If you work with computers, virtual instruments, and DAWs, you’ve surely encountered those weird, unexplainable issues that bring your project to a screeching hit. Here are some common recording software gotchas (with an emphasis on Windows, although many tips apply to Mac as well), along with the appropriate fixes so you can sort things out and return to your creative flow.
1 Sudden major latency increase
Some plug-ins, particularly precision ones like iZotope Ozone 8 (Fig. 1), have a “look ahead” function that creates a delay so they can catch transients and be prepared to process them correctly as soon as they happen. This delays everything if your DAW has delay compensation. The fix: Remove the plug-in until mixdown, when latency is less important than with tracking, or temporarily substitute a similar one without the look-ahead feature.
2 Program crashes on startup when scanning VST plug-ins
Some plug-ins (particularly free ones) may not get along with a particular program and when scanned on startup, they crash the program. Sometimes whatever scans the VSTs will show the name of the plug-in on which it stopped, but sometimes not. The fix: Close the program. Create a folder called “Temporary VST.” Move half the plug-ins from your existing VST plug-ins folder to the temporary folder, then open the program. If it doesn’t crash, one of the plug-ins you moved caused the problem. Keep moving plug-ins back to the original folder until you find the one that crashes the program. If the program does crash, move half the remaining plug-ins to the temporary folder, and continue the process until you locate the offending plug-in.
3 Moving the mouse interferes with audio performance
All is well until you try to adjust controls, move a window, etc. and then you hear crackles or dropouts. Fix #1: Check for graphics card driver updates. Fix #2: If you’re using a gaming mouse, substitute a standard mouse. You don’t need the extra resolution. Fix #3: Graphics cards designed for high-performance gaming are often not a good match for audio performance. A basic graphics card often gives better performance with DAWs.
4 Missing VST plug-ins
Steinberg invented the VST specification, so installing a Steinberg program with plug-ins created a Steinberg > VSTplugsin folder. Many subsequent non-Steinberg programs defaulted to installing plug-ins there. However, newer programs often create their own plug-ins folders during installation and “point” to them as the preferred plug-in location. If your host doesn’t know to scan these folders, it won’t know the plug-ins exists. The fix: Search for folders containing VST plug-ins, and make sure that any hosts point to all paths that lead to plug-in folders (Fig. 2). Another option is to create a single VST plug-ins folder, and when you install a program or new plug-ins, install your plug-ins there. Finally, re-scan the VST folders once you’ve specified all their file paths.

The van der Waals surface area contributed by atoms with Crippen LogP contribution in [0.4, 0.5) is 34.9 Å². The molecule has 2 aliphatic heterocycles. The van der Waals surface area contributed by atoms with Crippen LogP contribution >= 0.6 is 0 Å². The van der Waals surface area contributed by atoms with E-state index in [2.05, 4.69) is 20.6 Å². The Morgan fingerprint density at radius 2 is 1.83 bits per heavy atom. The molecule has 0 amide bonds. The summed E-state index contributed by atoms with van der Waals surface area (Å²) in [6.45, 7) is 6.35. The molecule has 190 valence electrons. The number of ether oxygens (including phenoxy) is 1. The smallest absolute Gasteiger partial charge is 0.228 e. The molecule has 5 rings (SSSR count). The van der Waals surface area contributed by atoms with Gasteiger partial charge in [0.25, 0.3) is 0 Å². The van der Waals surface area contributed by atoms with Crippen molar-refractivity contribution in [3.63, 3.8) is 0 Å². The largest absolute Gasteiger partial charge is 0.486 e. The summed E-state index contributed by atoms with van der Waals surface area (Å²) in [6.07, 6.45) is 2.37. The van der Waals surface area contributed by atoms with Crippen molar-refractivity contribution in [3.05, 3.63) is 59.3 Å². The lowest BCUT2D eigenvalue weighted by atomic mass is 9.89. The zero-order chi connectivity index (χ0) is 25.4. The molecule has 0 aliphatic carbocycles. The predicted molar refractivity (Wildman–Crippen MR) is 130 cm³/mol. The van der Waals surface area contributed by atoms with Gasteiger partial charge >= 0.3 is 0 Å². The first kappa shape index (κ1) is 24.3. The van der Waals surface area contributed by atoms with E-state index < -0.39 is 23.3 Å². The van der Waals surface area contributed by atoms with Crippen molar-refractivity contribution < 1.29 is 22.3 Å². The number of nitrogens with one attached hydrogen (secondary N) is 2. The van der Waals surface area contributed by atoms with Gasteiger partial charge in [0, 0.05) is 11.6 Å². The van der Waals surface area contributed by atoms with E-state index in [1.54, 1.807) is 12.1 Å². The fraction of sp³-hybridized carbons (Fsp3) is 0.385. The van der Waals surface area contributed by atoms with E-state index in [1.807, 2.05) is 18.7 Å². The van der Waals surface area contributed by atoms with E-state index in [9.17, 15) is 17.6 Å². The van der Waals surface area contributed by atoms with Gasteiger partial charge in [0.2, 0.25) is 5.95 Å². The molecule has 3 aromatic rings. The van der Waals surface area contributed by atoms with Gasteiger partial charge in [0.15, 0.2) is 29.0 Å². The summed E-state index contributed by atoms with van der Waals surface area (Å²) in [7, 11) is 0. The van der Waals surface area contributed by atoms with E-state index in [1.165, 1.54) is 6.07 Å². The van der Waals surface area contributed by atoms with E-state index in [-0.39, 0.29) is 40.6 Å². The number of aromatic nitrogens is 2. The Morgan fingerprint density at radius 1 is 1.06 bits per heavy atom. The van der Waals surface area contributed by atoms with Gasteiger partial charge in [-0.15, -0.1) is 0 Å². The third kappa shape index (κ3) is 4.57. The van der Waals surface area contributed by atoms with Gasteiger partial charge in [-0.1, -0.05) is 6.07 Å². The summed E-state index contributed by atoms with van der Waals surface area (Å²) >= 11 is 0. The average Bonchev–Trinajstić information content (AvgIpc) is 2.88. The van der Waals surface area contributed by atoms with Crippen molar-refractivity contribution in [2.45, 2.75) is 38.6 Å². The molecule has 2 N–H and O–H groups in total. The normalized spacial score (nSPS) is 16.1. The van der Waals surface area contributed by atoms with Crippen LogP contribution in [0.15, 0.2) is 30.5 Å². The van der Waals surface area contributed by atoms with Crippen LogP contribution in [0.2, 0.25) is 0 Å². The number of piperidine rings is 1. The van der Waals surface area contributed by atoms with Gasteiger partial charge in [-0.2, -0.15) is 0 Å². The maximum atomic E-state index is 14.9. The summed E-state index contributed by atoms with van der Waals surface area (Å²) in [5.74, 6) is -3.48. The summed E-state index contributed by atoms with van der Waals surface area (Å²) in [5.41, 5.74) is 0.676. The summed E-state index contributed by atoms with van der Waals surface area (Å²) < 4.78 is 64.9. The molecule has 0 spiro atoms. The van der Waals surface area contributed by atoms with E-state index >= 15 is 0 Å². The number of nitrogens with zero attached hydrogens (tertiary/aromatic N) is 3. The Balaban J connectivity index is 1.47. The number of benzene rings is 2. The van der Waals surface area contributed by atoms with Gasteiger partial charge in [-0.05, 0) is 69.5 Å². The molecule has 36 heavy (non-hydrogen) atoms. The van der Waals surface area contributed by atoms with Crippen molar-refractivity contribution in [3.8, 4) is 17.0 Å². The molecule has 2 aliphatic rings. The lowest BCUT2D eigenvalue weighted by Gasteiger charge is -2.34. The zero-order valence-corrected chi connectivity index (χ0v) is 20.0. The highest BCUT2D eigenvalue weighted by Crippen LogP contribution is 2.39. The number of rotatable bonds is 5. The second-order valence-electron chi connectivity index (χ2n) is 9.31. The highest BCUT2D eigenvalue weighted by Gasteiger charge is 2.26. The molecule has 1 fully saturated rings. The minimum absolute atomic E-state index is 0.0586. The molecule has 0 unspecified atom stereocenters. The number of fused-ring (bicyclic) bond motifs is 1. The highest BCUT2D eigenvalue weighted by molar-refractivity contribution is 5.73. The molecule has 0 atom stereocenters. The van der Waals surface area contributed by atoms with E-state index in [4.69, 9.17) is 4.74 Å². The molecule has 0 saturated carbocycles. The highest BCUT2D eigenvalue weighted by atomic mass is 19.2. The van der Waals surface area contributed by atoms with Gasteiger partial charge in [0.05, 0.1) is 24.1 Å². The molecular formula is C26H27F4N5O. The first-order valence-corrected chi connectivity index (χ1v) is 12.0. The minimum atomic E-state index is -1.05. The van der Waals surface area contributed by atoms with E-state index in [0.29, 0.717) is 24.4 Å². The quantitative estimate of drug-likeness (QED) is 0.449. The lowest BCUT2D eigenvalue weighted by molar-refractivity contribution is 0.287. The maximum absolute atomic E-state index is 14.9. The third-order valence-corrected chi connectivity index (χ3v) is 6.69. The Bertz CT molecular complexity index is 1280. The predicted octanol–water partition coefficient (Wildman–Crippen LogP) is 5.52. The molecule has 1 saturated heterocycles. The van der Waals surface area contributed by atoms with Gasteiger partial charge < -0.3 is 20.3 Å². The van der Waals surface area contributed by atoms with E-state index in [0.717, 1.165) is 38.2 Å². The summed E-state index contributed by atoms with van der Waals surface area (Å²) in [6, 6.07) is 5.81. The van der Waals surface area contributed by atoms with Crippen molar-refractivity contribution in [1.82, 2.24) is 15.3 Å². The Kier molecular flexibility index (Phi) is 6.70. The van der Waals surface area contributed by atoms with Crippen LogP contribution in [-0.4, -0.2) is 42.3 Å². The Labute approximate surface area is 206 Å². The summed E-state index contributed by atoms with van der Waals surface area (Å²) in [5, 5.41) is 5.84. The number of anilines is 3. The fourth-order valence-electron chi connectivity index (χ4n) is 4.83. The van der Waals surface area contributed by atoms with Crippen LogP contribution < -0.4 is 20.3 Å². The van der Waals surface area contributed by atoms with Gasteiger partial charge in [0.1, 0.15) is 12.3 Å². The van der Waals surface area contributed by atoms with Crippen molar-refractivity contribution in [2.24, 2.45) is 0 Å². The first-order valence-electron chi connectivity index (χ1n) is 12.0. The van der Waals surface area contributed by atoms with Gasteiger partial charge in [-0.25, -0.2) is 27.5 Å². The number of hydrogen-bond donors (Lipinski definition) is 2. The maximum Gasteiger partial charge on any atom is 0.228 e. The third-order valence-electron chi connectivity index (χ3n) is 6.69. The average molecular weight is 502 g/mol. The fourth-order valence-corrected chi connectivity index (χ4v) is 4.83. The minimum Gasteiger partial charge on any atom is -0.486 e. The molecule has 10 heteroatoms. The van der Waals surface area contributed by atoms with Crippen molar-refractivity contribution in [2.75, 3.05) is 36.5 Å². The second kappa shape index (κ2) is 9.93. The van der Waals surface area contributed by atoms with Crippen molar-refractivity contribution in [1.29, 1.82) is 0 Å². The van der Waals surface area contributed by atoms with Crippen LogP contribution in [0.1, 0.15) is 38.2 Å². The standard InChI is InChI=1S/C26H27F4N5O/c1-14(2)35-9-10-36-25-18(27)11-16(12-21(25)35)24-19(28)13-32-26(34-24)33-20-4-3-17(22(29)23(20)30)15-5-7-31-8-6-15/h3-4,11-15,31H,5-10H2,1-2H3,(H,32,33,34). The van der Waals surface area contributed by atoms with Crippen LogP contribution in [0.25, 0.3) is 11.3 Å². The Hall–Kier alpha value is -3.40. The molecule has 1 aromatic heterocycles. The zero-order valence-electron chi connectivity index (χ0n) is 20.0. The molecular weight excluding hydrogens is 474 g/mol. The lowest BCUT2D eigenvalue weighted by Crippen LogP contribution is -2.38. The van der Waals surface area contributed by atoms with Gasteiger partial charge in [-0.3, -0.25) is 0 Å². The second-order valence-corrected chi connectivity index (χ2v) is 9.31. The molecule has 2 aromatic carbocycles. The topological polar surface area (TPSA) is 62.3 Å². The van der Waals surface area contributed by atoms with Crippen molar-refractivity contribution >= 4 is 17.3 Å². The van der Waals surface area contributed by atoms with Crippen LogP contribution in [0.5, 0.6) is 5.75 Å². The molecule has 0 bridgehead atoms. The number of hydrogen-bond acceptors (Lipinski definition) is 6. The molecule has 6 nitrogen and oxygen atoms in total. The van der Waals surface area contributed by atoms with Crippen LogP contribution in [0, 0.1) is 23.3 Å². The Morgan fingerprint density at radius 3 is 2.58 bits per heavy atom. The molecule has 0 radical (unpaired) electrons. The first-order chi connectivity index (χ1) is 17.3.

5 Virtual instrument doesn’t respond to aftertouch
Most DAWs have a preferences menu for enabling various MIDI input messages, but the instrument may not respond to aftertouch even though you think you’ve checked the appropriate box to enable aftertouch. The fix: There are two aftertouch types, Channel and Key (Polyphonic). Channel Aftertouch is far more common, so make sure the right one is checked.
6 Stereo placement sounds weird when collaborating with someone using the same host and loading the same file, and stereo files sound odd when collapsed to mono
You don’t hear a huge difference, but there are subtle issues. The fix: Check for Panning Law preferences in both programs (Fig. 3), and make sure they’re set identically. For the mono collapse problem, set the panning law to -6.0.
7 There are strange, rare, random problems with a variety of computer programs
Don’t re-install your operating system yet; it could be a hardware problem. The fix: A defective RAM stick could be responsible, because issues show up only when accessing the bad bits. There are several utilities for checking RAM, like MemTest86 (which is free). Windows itself has a RAM diagnostic; in the control panel, search on Memory, and then select the entry under Administrative Tools.
8 Windows is saying your drive is protected, and you can’t override security attributes
You’re stuck in “read-only” land and can’t modify files or write to the disk. The fix (make sure you type anything in bold exactly as shown):
Click on the start button, and type CMD.EXE in the search box. When a command line prompt opens, type diskpart then enter. Type list volume then enter.
You’ll now see a list of drives, each with a number. Identify the number of the protected drive, then type select volume # (where # is the appropriate drive number), then enter. Next, type attributes disk clear readonly then enter. When you see “Disk attributes cleared successfully,” you’re done—close the command prompt box.
9 After installation, a program crashes or acts erratically
Programs should work after you install them! The fix: Anti-virus software may not allow the program to do needed system modifications. Uninstall the program you just installed, disconnect from the internet, disable any anti-virus programs (Fig. 4), then run the program installer again.
10 Operations, like bouncing to disk, that used to happen quickly in Windows now seem to take forever
For example—rendering or freezing a soft synth track takes an hour. The fix: For reasons not understood by mere mortals, on rare occasions, a disc in your DVD or CD-ROM drive can slow operations down if the computer keeps looking to the disc to see if there’s something it wants to find. Go figure.